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NBC News/Marist poll: Santorum, Romney neck and neck in Ohio

 

Two days until Super Tuesday and the pivotal Ohio Republican presidential primary, Rick Santorum and Mitt Romney are running neck and neck in the Buckeye State, according to a new NBC News/Marist poll conducted Feb. 29 - March 2.

Santorum, the former Pennsylvania senator, gets the support of 34 percent of likely GOP primary voters, and Romney, the former Massachusetts governor, gets 32 percent.


 They’re followed by former House Speaker Newt Gingrich at 15 percent and Texas Rep. Ron Paul at 13 percent.

"Meet the Press" moderator David Gregory takes a look at a new NBC/Marist College poll that found that a significant number of Republican voters are not pleased with their party's frontrunners for the presidential nomination.

Full Results (.pdf): Ohio | Virginia

“I just think it’s going to very close,” Lee Miringoff, director of the Marist College Institute for Public Opinion, says of the Santorum-Romney race in the state.

That contest in Ohio – one of 11 on Super Tuesday – is significant for both Romney and Santorum. A Romney win, following his victories last week in Michigan and Arizona, would cement his front-runner status and keep him on his path (no matter how rocky it’s been) toward capturing the GOP presidential nomination.

But a Santorum win would signal that his close second-place finish in Romney’s native state of Michigan wasn’t a fluke, and it would likely ensure that this Republican nomination battle remains competitive — perhaps through April and maybe even June.

In Ohio, a majority of likely GOP primary voters view Romney as the Republican candidate with the best chance of defeating President Obama in November. And a plurality sees Santorum as the true conservative in the field and as the candidate who best understands their problems.

What’s more, Santorum performs better with the most conservative voters (Tea Party supporters, evangelical Christians, those describing themselves as “very conservative”), while Romney does better with more moderate voters and those who aren’t Tea Party supporters.

Yet by a 57 to 36 percent margin, these likely GOP primary voters prefer electability over ideology.

If Santorum holds an advantage in Ohio, it’s that Romney isn’t running up a large lead with early or absentee voters, like he did in Arizona and Michigan. Among the 11 percent who have voted early in the Buckeye State, according to the poll, Romney leads by four points, 39 to 35 percent.

Romney holds sizable lead in Virginia

A separate NBC/Marist of Virginia – another Super Tuesday state – shows Romney with a sizable lead over Ron Paul among likely GOP primary voters, 69 to 26 percent.

Romney and Paul are the only two Republican presidential candidates who qualified for the ballot in Virginia.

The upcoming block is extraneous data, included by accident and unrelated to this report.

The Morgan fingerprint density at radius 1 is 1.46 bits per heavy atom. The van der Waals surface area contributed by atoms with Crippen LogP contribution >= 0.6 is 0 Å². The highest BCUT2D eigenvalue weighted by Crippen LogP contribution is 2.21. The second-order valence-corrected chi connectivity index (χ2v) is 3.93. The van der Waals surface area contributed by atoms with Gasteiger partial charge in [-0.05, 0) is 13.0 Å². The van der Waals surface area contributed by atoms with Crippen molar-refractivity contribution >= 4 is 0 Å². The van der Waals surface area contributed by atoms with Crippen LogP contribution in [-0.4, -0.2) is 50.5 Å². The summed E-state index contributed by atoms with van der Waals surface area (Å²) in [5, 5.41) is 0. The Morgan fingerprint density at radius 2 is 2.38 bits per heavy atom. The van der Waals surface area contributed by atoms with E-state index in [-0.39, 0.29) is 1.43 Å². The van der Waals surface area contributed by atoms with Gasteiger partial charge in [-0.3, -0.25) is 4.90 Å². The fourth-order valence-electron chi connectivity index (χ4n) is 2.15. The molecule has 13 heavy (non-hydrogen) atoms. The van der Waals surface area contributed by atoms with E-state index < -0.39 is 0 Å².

But Romney would have a smaller lead in a hypothetical matchup featuring the other two candidates. Romney would place at 36 percent, followed by Santorum at 28 percent, Gingrich at 15 percent and Paul at 13 percent.

In both Ohio and Virginia, a substantial number of Republican primary voters are unsatisfied with the current field of GOP presidential candidates.

In Ohio, 51 percent say they’re satisfied with the current crop of candidates, while 46 percent would like to see someone else run. In Virginia, 47 percent say they’re satisfied, while 50 percent would like to see others get into the race.

“This is a very unhappy Republican electorate,” Miringoff says. 

Obama has the early general-election edge in both states

And that’s reflected in the head-to-head match ups for the general election in these two important battleground states.

In Ohio – where President Obama’s approval rating stands at 45 percent – he leads Paul by 10 points among registered voters (48 to 38 percent), Romney by 12 points (50 to 38 percent), Santorum by 14 (50 to 36 percent) and Gingrich by 15 (51 to 36 percent).

In Virginia – where his approval rating is 51 percent – his leads are even bigger: 17 points over Romney (52 to 35 percent), 21 points over Paul (53 to 32 percent), 22 points over Santorum (54 to 32 percent) and 26 over Gingrich (57 to 31 percent).

What’s occurring in both states, Miringoff explains, is that Obama is reaching the percentages he won in 2008 – 51 percent in Ohio, 53 percent in Virginia – while Republican voters so far have failed to coalesce around their candidates.

The NBC News/Marist poll of Ohio was conducted from Feb. 29 - March 2 of 3,079 registered voters (which has a margin of error of plus-minus 1.8 percentage points) and 820 likely GOP primary voters (plus-minus 3.4 percentage points).

The NBC/Marist poll of Virginia was conducted from Feb. 29 - March 2 of 2,518 registered voters (plus-minus 2.0 percentage points) and 529 likely GOP primary voters (plus-minus 4.3 percentage points.